COLUMBIA - Gov. Mark Sanford isn't thrilled with workers' compensation legislation that passed the House this week.
"South Carolina's businesses - especially our small businesses - cannot sustain the current trend of increases in workers' compensation premiums, which is why it's key that this bill be strengthened in the Senate," Mr. Sanford said in a statement.
Senate leaders have vowed to be cautious and deliberative in their approach to changing the state's workers' compensation system and have left open the possibility that a bill might not pass this year.
A day of intense debate over the complex issue ended Wednesday in the House with both sides claiming victories.
One group of legislators blocked an attempt to exclude injuries suffered over extended periods of time, such as hearing loss and carpal tunnel syndrome, from workers' compensation. Other lawmakers cheered that they limited eligibility for the Second Injury Fund, which is intended to compensate employers for hiring disabled or previously injured workers.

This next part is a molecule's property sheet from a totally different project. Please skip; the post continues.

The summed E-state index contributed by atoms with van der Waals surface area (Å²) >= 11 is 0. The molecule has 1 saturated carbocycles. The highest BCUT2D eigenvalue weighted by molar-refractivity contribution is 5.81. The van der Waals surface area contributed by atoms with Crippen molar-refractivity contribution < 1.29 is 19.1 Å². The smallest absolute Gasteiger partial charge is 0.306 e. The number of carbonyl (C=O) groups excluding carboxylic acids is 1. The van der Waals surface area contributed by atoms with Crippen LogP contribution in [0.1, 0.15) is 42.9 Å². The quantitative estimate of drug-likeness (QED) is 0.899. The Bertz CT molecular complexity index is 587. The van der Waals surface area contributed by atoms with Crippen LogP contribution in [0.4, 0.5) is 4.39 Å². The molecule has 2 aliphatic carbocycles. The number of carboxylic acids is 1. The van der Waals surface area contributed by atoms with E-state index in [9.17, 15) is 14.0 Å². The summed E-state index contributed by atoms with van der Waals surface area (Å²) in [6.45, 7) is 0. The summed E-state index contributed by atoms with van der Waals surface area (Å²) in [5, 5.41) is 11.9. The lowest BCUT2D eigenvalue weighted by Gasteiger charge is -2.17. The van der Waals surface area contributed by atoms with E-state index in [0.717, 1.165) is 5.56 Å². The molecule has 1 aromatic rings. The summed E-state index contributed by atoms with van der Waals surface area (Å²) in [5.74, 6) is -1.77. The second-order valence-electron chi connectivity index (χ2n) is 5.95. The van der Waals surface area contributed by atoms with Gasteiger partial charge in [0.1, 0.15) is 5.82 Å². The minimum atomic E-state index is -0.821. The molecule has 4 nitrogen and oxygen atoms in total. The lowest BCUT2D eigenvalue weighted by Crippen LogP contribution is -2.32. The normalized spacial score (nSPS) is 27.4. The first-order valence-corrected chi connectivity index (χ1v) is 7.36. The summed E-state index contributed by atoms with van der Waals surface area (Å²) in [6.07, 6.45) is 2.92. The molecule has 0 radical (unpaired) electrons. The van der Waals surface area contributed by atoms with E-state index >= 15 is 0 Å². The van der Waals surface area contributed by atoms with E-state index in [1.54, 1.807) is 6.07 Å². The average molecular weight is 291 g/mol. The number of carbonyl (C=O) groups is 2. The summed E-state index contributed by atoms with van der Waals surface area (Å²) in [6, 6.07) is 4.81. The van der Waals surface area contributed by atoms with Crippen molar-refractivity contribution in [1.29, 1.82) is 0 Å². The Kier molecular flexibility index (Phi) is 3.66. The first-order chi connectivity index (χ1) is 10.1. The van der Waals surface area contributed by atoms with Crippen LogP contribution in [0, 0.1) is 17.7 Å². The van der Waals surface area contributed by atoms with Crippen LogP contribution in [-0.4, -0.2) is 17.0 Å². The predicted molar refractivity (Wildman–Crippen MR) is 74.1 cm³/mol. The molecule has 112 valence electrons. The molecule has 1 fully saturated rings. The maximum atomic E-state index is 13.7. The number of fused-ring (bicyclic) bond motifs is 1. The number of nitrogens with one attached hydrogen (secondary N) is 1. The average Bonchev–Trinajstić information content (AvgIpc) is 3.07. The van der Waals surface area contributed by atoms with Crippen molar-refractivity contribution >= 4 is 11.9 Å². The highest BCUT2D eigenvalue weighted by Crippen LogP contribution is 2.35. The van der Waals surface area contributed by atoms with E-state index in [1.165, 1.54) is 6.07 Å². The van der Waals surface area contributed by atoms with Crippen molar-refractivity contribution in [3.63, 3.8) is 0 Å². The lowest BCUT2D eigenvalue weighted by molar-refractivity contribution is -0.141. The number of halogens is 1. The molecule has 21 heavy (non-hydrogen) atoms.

The House is off for spring break next week. Senators, though, return Tuesday to begin debate on property taxes and the budget.
They spent much of this week debating - ultimately passing - legislation that restricts local governments' ability to keep poultry farms from infringing on towns.
The bill allows only the state Department of Health and Environmental Control to regulate the farms and would void local ordinances that are stricter than state law.
Also this week:
- A House Ways and Means subcommittee approved two proposals to increase the cigarette tax.
Proponents say there isn't enough support in the full committee, at least not yet.
But Ways and Means member Rep. Bill Clyburn, D-Aiken, sees significant progress.
South Carolina's lowest-in-the-nation cigarette tax of 7 cents is "just absolutely too low," Mr. Clyburn said.
"I feel that you will see a cigarette tax increase in the next 24 months," he said.
- The House Judiciary Committee approved a bill banning smoking in restaurants, bars, lounges and recreational facilities.
- The General Assembly approved a measure that increases the fines for violating child restraint laws. Violators would have to pay up to $100, instead of $25, but could have the fine waived by proving the acquisition, purchase or rental of an approved child restraint system.
- The Senate passed bills restricting the purchase of pseudoephedrine, a common cold medicine ingredient also used to manufacture methamphetamine, and allowing people to vote outside their home precinct in emergencies. The House approved different versions.
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